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Diffuse parenchymal lung disease: an introduction 

Diffuse parenchymal lung disease: an introduction

Chapter:
Diffuse parenchymal lung disease: an introduction
Author(s):

A.U. Wells

DOI:
10.1093/med/9780199204854.003.181101

A relevant case history from Oxford Case Histories in Respiratory Medicine has been added to this chapter.

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date: 25 March 2017

The nomenclature of diffuse parenchymal lung disease has caused a great deal of confusion, with use of complicated histopathological terms not always corresponding exactly to clinico-radiological entities.

‘Cryptogenic fibrosing alveolitis’—Hamman and Rich first described a presentation of rapidly progressive fatal diffuse parenchymal lung disease in which the cardinal histological features were interstitial inflammation and fibrosis. A typical clinical picture was defined, consisting of progressive dyspnoea, bilateral predominantly basal crackles on auscultation, reticulonodular predominantly basal abnormalities on chest radiography, and a restrictive ventilatory defect on lung function testing. This clinical entity was termed ‘cryptogenic fibrosing alveolitis’ (CFA) or ‘idiopathic pulmonary fibrosis’, but it has become clear that the outcome associated with this presentation—termed the ‘CFA clinical syndrome’—is highly heterogeneous.

Diffuse parenchymal lung diseases can be subdivided into five major groupings: (1) idiopathic interstitial pneumonias; (2) diseases associated with systemic conditions, including rheumatological disease; (3) diseases caused by environmental triggers or drug ingestion; (4) granulomatous diseases; and (5) other diffuse lung diseases.

Idiopathic interstitial pneumonias

Classification—this is based on recognition of clinical, radiological, and histopathological patterns, as opposed to the purely histopathological terminology. The following are recognized: (1) usual interstitial pneumonia (UIP); (2) nonspecific interstitial pneumonia (NSIP); (3) desquamative interstitial pneumonia (DIP); (4) respiratory bronchiolitis–interstitial lung disease (RBILD); (5) diffuse alveolar damage (DAD); (6) lymphocytic interstitial pneumonia (LIP); and (7) cryptogenic organizing pneumonia.

Diagnosis—is complicated by the large number of disorders grouped within the diffuse parenchymal lung diseases. A systematic diagnostic algorithm, based upon careful clinical evaluation and a logical sequence of tests, is essential. This approach can be broken down into two phases: (1) clinical history, clinical examination, chest radiography, pulmonary function tests, and selective blood tests; and (2) high-resolution CT, bronchoalveolar lavage (in some cases), and lung biopsy (in a few cases).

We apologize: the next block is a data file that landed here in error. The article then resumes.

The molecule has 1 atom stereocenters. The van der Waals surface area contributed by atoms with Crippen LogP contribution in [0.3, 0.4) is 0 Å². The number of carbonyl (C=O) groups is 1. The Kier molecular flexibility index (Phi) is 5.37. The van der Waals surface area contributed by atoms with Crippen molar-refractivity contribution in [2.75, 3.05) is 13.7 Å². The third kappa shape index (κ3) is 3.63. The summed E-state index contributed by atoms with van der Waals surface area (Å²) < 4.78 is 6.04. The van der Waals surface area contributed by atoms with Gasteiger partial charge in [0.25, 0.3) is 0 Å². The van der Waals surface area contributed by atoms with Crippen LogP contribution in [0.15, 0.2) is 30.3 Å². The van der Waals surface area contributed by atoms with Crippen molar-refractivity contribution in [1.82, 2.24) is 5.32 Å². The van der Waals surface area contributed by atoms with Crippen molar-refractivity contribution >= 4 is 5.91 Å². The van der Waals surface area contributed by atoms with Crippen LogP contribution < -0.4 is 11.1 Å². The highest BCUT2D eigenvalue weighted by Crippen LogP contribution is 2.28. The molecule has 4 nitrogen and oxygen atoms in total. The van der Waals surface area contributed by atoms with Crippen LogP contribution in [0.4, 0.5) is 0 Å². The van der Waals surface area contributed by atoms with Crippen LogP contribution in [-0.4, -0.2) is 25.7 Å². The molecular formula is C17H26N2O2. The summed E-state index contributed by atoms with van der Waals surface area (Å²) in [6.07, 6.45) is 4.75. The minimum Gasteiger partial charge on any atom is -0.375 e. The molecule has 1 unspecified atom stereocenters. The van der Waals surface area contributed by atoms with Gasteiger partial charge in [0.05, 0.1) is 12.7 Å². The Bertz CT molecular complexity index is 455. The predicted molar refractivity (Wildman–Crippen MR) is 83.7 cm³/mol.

Clinical patterns of disease—the chronic diffuse parenchymal lung diseases can be broadly subclassified into five patterns of longitudinal disease behaviour, based upon cause, severity, the relative degree of inflammation and fibrosis, and observed change in the short term. Each clinical pattern is associated with a separate approach to management: 1 Self-limited inflammation—usually caused by an extrinsic agent, usually responds to withdrawal of an offending agent, and other therapy is unnecessary. 2 Stable fibrotic disease—most commonly encountered in sarcoidosis, following drug-induced lung disease, and in patients with formerly active rheumatological disorders. Treatment is not required, but monitoring of serial pulmonary function tests is needed. 3 Major inflammation, with or without supervening fibrosis—often a feature of drug-induced lung disease, and also of some patients with cryptogenic organizing pneumonia, DIP, hypersensitivity pneumonitis, sarcoidosis, and aggressive inflammatory disease in rheumatological disease. Treatment with corticosteroids is usual, initially at high dosage. 4 Slowly progressive fibrotic disease, in which stabilization is a realistic goal—frequently seen in sarcoidosis, hypersensitivity pneumonitis, rheumatological conditions, and in many patients with fibrotic NSIP. Aggressive initial treatment is usually warranted to ensure optimal control of disease activity. Long-term therapy is often required. 5 Inexorably progressive fibrotic disease—the hallmark of IPF, but an IPF-like course is sometimes observed in idiopathic fibrotic NSIP, rheumatological disease, and in a few patients with chronic hypersensitivity pneumonitis. Long-term treatment may slow disease progression, but initial high-dose therapy achieves nothing in known IPF and may cause unnecessary drug toxicity.

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